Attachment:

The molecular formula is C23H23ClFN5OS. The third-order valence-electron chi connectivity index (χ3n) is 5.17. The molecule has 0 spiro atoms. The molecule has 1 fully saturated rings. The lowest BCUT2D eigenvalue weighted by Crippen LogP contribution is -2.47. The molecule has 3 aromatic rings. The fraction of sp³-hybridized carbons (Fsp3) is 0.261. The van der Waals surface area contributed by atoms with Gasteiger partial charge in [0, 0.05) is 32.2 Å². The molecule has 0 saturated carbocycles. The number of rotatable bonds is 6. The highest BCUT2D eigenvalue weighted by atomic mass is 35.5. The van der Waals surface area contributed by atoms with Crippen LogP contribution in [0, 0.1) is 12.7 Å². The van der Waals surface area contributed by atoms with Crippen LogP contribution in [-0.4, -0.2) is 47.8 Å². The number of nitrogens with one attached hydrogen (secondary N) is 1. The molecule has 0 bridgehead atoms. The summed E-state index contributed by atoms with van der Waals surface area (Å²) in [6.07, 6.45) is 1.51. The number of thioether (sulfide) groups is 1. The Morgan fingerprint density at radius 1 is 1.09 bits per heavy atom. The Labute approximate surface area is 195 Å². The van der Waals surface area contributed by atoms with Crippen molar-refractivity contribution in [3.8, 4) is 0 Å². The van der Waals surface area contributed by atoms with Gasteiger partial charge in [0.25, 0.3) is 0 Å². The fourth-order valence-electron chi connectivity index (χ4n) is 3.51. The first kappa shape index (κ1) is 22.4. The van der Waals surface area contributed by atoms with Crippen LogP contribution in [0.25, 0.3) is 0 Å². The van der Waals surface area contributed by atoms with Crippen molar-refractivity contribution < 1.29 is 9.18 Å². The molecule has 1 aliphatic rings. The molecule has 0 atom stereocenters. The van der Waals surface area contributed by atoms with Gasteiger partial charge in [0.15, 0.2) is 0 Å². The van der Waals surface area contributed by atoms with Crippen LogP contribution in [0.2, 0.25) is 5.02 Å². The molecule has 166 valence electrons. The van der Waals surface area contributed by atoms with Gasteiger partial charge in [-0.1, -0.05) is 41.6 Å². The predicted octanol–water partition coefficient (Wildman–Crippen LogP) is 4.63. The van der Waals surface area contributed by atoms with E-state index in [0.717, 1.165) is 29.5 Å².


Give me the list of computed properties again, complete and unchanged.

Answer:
The molecular formula is C23H23ClFN5OS. The third-order valence-electron chi connectivity index (χ3n) is 5.17. The molecule has 0 spiro atoms. The molecule has 1 fully saturated rings. The lowest BCUT2D eigenvalue weighted by Crippen LogP contribution is -2.47. The molecule has 3 aromatic rings. The fraction of sp³-hybridized carbons (Fsp3) is 0.261. The van der Waals surface area contributed by atoms with Gasteiger partial charge in [0, 0.05) is 32.2 Å². The molecule has 0 saturated carbocycles. The number of rotatable bonds is 6. The highest BCUT2D eigenvalue weighted by atomic mass is 35.5. The van der Waals surface area contributed by atoms with Crippen LogP contribution in [0, 0.1) is 12.7 Å². The van der Waals surface area contributed by atoms with Crippen LogP contribution in [-0.4, -0.2) is 47.8 Å². The number of nitrogens with one attached hydrogen (secondary N) is 1. The molecule has 0 bridgehead atoms. The summed E-state index contributed by atoms with van der Waals surface area (Å²) in [6.07, 6.45) is 1.51. The number of thioether (sulfide) groups is 1. The Morgan fingerprint density at radius 1 is 1.09 bits per heavy atom. The Labute approximate surface area is 195 Å². The van der Waals surface area contributed by atoms with Crippen molar-refractivity contribution in [3.8, 4) is 0 Å². The van der Waals surface area contributed by atoms with Gasteiger partial charge in [0.25, 0.3) is 0 Å². The fourth-order valence-electron chi connectivity index (χ4n) is 3.51. The first kappa shape index (κ1) is 22.4. The van der Waals surface area contributed by atoms with Crippen LogP contribution in [0.25, 0.3) is 0 Å². The van der Waals surface area contributed by atoms with Crippen molar-refractivity contribution < 1.29 is 9.18 Å². The molecule has 1 aliphatic rings. The molecule has 0 atom stereocenters. The van der Waals surface area contributed by atoms with Gasteiger partial charge in [0.15, 0.2) is 0 Å². The van der Waals surface area contributed by atoms with Crippen LogP contribution in [0.2, 0.25) is 5.02 Å². The molecule has 166 valence electrons. The van der Waals surface area contributed by atoms with Gasteiger partial charge in [-0.1, -0.05) is 41.6 Å². The predicted octanol–water partition coefficient (Wildman–Crippen LogP) is 4.63. The van der Waals surface area contributed by atoms with E-state index in [0.717, 1.165) is 29.5 Å².